Molecular Mechanism of Action of Phorbol Ester

Blumberg, Peter 
National Cancer Institute Division of Basic Sciences, United States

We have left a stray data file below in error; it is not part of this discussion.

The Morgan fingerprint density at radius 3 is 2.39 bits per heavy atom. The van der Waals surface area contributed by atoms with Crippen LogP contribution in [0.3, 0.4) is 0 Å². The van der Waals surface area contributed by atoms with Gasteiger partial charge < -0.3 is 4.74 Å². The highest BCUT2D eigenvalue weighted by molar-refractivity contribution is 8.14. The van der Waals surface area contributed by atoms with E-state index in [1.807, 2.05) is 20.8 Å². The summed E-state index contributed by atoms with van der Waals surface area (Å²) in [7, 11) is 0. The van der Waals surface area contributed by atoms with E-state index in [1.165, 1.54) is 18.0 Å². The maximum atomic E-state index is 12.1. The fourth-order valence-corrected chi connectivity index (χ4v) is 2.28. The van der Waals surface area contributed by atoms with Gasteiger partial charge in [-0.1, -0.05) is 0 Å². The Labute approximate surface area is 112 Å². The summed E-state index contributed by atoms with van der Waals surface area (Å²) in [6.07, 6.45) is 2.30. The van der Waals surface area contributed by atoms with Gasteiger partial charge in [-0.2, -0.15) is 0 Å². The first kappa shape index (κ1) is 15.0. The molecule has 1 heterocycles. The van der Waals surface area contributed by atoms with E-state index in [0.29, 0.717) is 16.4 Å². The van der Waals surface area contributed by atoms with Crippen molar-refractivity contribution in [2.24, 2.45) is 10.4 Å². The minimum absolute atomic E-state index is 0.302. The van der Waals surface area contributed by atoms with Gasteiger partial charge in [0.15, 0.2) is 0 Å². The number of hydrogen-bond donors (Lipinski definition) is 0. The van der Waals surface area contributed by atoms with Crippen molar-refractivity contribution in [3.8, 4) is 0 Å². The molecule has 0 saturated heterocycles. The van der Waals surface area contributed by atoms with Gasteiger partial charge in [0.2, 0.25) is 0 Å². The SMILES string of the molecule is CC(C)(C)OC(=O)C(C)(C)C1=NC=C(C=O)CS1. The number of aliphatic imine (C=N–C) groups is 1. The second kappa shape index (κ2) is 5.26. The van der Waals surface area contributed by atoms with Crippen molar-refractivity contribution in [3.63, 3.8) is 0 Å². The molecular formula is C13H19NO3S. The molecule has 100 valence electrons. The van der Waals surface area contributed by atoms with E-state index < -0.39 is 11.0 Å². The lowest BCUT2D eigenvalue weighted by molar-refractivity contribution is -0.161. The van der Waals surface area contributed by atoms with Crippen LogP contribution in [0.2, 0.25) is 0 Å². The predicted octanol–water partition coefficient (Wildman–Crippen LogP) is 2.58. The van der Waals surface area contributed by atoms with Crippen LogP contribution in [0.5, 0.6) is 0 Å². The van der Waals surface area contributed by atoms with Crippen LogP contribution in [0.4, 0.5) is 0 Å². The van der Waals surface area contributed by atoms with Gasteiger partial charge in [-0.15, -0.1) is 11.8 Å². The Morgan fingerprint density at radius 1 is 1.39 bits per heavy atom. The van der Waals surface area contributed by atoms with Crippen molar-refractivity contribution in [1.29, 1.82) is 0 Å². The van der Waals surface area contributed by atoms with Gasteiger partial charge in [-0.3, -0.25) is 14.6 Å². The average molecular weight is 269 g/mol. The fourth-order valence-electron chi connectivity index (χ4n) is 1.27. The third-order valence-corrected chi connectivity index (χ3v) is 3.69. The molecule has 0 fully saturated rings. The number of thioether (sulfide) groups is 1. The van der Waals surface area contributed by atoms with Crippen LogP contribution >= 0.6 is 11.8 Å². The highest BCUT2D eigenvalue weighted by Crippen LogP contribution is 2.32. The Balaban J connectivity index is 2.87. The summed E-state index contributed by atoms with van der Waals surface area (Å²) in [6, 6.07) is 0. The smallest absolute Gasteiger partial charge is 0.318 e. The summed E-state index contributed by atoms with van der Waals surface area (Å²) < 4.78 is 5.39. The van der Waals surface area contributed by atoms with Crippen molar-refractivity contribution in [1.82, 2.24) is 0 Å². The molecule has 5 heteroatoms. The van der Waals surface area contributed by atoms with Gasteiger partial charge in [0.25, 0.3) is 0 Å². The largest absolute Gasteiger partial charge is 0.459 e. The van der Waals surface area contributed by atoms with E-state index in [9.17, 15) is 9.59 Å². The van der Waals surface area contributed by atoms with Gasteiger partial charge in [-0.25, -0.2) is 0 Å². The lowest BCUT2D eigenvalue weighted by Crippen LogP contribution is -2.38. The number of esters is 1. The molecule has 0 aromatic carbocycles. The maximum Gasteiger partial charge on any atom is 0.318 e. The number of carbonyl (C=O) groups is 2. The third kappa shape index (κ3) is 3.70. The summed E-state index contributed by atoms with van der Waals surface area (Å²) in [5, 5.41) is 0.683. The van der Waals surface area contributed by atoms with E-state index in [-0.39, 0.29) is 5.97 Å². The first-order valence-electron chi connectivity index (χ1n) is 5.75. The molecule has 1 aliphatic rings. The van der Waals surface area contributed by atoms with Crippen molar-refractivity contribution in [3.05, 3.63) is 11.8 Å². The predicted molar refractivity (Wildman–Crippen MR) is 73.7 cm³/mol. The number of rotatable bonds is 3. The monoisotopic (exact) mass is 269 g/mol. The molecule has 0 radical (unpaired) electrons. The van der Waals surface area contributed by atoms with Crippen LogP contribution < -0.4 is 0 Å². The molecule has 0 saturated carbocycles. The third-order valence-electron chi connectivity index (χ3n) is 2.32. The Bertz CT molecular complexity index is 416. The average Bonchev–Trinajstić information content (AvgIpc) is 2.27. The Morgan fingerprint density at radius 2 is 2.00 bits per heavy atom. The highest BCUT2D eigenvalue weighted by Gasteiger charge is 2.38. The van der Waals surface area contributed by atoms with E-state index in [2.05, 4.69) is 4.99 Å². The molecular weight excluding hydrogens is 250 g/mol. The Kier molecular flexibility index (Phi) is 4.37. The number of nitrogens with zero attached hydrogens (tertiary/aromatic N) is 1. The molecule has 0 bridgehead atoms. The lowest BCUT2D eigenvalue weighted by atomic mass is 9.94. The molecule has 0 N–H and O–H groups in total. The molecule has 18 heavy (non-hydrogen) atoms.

The overall direction of the Molecular Mechanisms of Tumor Promotion Section is to elucidate the mechanisms of action of the phorbol esters and their endogenous analog, the lipophilic second messenger sn-1,2- diacylglycerol. Protein kinase C (PKC) is the major receptor for these compounds, and our emphasis is correspondingly directed at his family of isozymes. In a collaborative effort, we seek to combine mutational analysis with computer modeling and chemical synthesis to probe ligand – PKC interactions. Our emerging insights have yielded synthetic ligands with nanomolar affinity and with unique selectivity between classes of diacylglycerol receptors. In particular, we now have ligands with enhanced selectivity for beta2-chimaerins compared to PKC. Using GFP-PKC fusion proteins, we are able to visualize PKC translocation in response to phorbol esters in living cells as a function of time. We find that different ligands cause different patterns of subcellular distribution of PKC delta. Differences in the hydrophobic domains of the ligands are important contributors to the different patterns of localization that they induce. Since different localization should confer access to different subsets of substrates, this mechanism may help account for the different biological responses to these ligands, which range from tumor promotion to inhibition of tumor promotion. Bryostatin 1 is a potent activator of PKC which paradoxically inhibits many biological responses to the phorbol esters and is currently in clinical trials as a cancer chemotherapeutic agent. Unlike typical phorbol esters, bryostatin 1 at high concentrations does not down regulate PKC delta, an anti-proliferative isoform, but rather protects it from down regulation. Although both phorbol ester binding domains (C1 domains) contribute equally to the down regulation of protein kinase C delta at low bryostatin concentrations, the first C1 domain plays the major role in the protection from down regulation. Although PKC is the major receptor for the phorbol esters, several novel families of proteins with C1 domains have now been identified which also recognize phorbol esters with high affinity. RasGRP, an activator of Ras, is of particular interest. RasGRP binds phorbol esters with similar affinity to PKC but with rather different lipid dependence. Variations in lipid composition can therefore provide discrimination between these two classes of phorbol ester receptors. The phorbol related diterpene resiniferatoxin acts as an ultrapotent analog of capsaicin and has permitted characterization of specific capsaicin (vanilloid) receptors. Its differential ability to desensitize vanilloid receptors makes it an attractive therapeutic candidate for treatment of chronic pain and other conditions in which vanilloid sensitive pathways are involved (e.g. urge incontinence). A vanilloid receptor VR1 has been cloned, and we find that it represents the major target for resiniferatoxin binding, despite rather different structure activity relations for ligand binding and for activation of its channel activity. Using GFP-VR1 constructs, we are able to visualize VR1 in intact cells and its response to ligands. Much of the receptor is located at internal sites, with important implications for its pharmacology. Using principles developed in the studies with PKC, ligands for VR1 with appreciably enhanced affinity compared to capsaicin have been developed. – capsaicin, vanilloid receptors, pain, phorbol ester, protein kinase C, tumor promotion, signal transduction, – Neither Human Subjects nor Human Tissues